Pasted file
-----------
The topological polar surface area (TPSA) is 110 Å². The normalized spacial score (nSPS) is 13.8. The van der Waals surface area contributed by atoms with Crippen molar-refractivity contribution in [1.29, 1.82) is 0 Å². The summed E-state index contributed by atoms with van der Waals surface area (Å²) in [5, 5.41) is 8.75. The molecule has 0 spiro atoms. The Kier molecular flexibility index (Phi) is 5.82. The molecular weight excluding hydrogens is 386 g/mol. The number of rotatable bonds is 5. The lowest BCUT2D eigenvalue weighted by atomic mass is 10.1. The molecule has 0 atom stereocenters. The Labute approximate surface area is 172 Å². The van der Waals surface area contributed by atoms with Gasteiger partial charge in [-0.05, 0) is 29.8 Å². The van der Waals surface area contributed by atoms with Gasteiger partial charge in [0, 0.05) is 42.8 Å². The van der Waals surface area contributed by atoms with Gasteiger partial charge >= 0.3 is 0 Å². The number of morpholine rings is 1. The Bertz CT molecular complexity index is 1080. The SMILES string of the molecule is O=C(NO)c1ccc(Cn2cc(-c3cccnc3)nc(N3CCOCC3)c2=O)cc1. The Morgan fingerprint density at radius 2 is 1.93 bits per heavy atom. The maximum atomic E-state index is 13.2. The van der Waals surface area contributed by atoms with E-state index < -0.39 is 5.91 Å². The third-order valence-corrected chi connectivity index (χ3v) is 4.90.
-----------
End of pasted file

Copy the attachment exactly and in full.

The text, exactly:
The topological polar surface area (TPSA) is 110 Å². The normalized spacial score (nSPS) is 13.8. The van der Waals surface area contributed by atoms with Crippen molar-refractivity contribution in [1.29, 1.82) is 0 Å². The summed E-state index contributed by atoms with van der Waals surface area (Å²) in [5, 5.41) is 8.75. The molecule has 0 spiro atoms. The Kier molecular flexibility index (Phi) is 5.82. The molecular weight excluding hydrogens is 386 g/mol. The number of rotatable bonds is 5. The lowest BCUT2D eigenvalue weighted by atomic mass is 10.1. The molecule has 0 atom stereocenters. The Labute approximate surface area is 172 Å². The van der Waals surface area contributed by atoms with Gasteiger partial charge in [-0.05, 0) is 29.8 Å². The van der Waals surface area contributed by atoms with Gasteiger partial charge in [0, 0.05) is 42.8 Å². The van der Waals surface area contributed by atoms with Gasteiger partial charge >= 0.3 is 0 Å². The number of morpholine rings is 1. The Bertz CT molecular complexity index is 1080. The SMILES string of the molecule is O=C(NO)c1ccc(Cn2cc(-c3cccnc3)nc(N3CCOCC3)c2=O)cc1. The Morgan fingerprint density at radius 2 is 1.93 bits per heavy atom. The maximum atomic E-state index is 13.2. The van der Waals surface area contributed by atoms with E-state index < -0.39 is 5.91 Å². The third-order valence-corrected chi connectivity index (χ3v) is 4.90.